Have you been noticing all of these cool lapel pins and might want to get some for yourself? Wondering how you get started and what you need to know? You've come to the right place.
With lapel pins making a comeback, you have a lot of options that you can choose from to customize and make the pin everything you imagined it to be.
One of the decisions you have to make is between soft enamel pins and hard enamel pins. What does that mean? For someone that hasn't gotten lapel pins before, those terms probably don't mean much.
If you'd like to find out more about lapel pins and what you need to consider when you are creating them, keep reading to learn the difference between soft enamel and hard enamel pins.
Soft enamel is a very popular type of pin. It gives the pin a raised texture look which also feels a little different than hard enamel pins when they are finished.
The image you want gets stamped into the metal and then cut down to the right size. This can be anywhere from a small pin, such as 0.5", to a large 4" pin.
The soft enamel metal plating process, such as with gold or nickel, has to happen before the enamel gets filled. Because of this, only some of the metal finishes that you may like can actually be done with soft enamel.
For a pin to become plated with a colorful metal, such as black or another custom color, you can only use soft enamel. The enamel gets added in after the plating process to the recessed areas.
When finished and the enamel is dry, you may notice that the enamel has a soft and bumpy feel to it. If you would like, epoxy resin can coat the soft enamel if desired. This helps to flatten the enamel a little more and also give it more protection.
These types of pins are more durable and sturdy than soft enamel pins. A lot of people will choose this pin instead because it has a very clean look.
Hard enamel pins become filled with the color enamel after the image is stamped in and cut out. Each color is cured in the oven one at a time, which can add to the expense of this pin because it takes a lot more time.
The pin is then polished down to be smooth and flat with the metal die lines. Because the grinding process is crucial, not all metal finishes work with the hard enamel pins. Gold or silver metal plating are some common options that you may use with a hard enamel pin.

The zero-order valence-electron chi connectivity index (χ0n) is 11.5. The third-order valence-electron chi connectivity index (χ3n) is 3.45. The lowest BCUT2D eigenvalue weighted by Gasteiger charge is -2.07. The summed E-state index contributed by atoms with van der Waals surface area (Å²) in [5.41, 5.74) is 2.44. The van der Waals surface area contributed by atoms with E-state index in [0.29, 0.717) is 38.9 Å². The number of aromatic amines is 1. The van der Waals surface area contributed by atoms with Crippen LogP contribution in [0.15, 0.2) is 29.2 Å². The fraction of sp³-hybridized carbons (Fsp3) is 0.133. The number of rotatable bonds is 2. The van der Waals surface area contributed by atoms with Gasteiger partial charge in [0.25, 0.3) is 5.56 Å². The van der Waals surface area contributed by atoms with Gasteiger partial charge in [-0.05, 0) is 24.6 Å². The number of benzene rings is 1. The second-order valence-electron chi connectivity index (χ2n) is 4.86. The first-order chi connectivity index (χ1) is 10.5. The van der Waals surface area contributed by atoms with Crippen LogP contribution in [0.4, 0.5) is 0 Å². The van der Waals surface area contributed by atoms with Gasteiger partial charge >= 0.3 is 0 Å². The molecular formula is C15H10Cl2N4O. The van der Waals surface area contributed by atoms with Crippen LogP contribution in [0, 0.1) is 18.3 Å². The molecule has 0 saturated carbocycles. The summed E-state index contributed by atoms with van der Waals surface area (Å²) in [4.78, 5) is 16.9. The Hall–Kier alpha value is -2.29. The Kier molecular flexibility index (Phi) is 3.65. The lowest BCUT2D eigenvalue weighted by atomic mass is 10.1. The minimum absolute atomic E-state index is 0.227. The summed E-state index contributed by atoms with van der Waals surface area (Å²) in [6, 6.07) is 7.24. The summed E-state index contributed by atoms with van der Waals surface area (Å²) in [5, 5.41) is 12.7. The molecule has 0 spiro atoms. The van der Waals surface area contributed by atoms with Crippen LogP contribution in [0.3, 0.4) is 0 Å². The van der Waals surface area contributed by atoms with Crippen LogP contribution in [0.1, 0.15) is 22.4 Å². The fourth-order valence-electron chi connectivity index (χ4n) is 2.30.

After the colors are added and the pin has been polished, it is electroplated and polished one more time. This completes the pin.
The polishing process is done multiple times and it makes it a little harder to get specific detail in hard enamel, such as thin lines or small engravings.
The truth is that most designs that you may want, whether it is an image or a drawing, can likely be done with either option. A big part of the decision will come from your own preference on which you like better.
The way that both of these types of pins look are way different from each other. Hard enamel is much more refined and smooth while soft enamel is a little more quirky and unique. Another difference is that soft enamel can really get all of those minute details onto the pin while hard enamel is going to look a little bit more specific each time.
A big part of the decision may be the price. Soft enamel is notoriously cheaper than hard enamel because it does not involve such an intense process to make. Hard enamel pins have to be polished and cured several times to achieve their look.
You may decide that one type is better for certain occasions while the other type is more suitable for other occasions. For example, military lapel pins can be made from hard enamel because it may look more professional and classic.
The great news is that you can easily make custom lapel pins that work with either soft enamel or hard enamel. If you have an event coming up or just want to make some pins for fun, you may want to experiment with both options to see which you like better.
One of the great things about being able to make these types of pins is that you can be creative! The sky is the limit and you can make pins that showcase exactly what you were hoping for.
When you are deciding between soft enamel pins and hard enamel pins, it comes down to what you like the best and what you plan to do with the pin.
Remember that hard enamel pins are more durable, but they also cost a little more to make. A soft enamel pin is a little less scratch-resistant, but it can have a unique look about it that is hard to find elsewhere.
If you want to get some information about our lapel pins and how you can order them, check out our website to learn more. We have plenty of options to choose from!